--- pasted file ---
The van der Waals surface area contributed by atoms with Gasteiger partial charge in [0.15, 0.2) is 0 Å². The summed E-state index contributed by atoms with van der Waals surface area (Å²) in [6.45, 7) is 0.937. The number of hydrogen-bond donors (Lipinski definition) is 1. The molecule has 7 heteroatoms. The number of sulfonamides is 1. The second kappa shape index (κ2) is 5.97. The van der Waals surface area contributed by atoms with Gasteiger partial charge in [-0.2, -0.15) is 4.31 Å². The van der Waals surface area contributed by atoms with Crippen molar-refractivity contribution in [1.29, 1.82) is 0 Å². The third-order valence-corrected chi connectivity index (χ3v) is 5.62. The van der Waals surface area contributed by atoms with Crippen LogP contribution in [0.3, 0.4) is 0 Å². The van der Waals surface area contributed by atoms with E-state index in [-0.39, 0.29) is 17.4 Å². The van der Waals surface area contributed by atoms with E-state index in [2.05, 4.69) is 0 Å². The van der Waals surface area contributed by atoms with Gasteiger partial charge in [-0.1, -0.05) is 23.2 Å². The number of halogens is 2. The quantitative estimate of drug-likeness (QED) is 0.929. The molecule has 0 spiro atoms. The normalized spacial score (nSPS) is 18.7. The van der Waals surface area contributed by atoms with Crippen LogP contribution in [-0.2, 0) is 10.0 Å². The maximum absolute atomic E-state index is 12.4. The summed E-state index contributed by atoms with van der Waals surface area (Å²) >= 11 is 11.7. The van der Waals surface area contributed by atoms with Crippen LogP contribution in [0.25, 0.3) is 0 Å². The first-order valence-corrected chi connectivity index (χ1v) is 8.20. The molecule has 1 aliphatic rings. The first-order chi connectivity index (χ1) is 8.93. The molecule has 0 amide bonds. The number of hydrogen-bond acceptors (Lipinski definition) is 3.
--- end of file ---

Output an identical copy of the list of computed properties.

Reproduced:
The van der Waals surface area contributed by atoms with Gasteiger partial charge in [0.15, 0.2) is 0 Å². The summed E-state index contributed by atoms with van der Waals surface area (Å²) in [6.45, 7) is 0.937. The number of hydrogen-bond donors (Lipinski definition) is 1. The molecule has 7 heteroatoms. The number of sulfonamides is 1. The second kappa shape index (κ2) is 5.97. The van der Waals surface area contributed by atoms with Gasteiger partial charge in [-0.2, -0.15) is 4.31 Å². The van der Waals surface area contributed by atoms with Crippen molar-refractivity contribution in [1.29, 1.82) is 0 Å². The third-order valence-corrected chi connectivity index (χ3v) is 5.62. The van der Waals surface area contributed by atoms with Crippen LogP contribution in [0.3, 0.4) is 0 Å². The van der Waals surface area contributed by atoms with E-state index in [-0.39, 0.29) is 17.4 Å². The van der Waals surface area contributed by atoms with E-state index in [2.05, 4.69) is 0 Å². The van der Waals surface area contributed by atoms with Gasteiger partial charge in [-0.1, -0.05) is 23.2 Å². The number of halogens is 2. The quantitative estimate of drug-likeness (QED) is 0.929. The molecule has 0 spiro atoms. The normalized spacial score (nSPS) is 18.7. The van der Waals surface area contributed by atoms with Crippen LogP contribution in [-0.2, 0) is 10.0 Å². The maximum absolute atomic E-state index is 12.4. The summed E-state index contributed by atoms with van der Waals surface area (Å²) >= 11 is 11.7. The van der Waals surface area contributed by atoms with Crippen LogP contribution in [0.25, 0.3) is 0 Å². The first-order valence-corrected chi connectivity index (χ1v) is 8.20. The molecule has 1 aliphatic rings. The first-order chi connectivity index (χ1) is 8.93. The molecule has 0 amide bonds. The number of hydrogen-bond acceptors (Lipinski definition) is 3.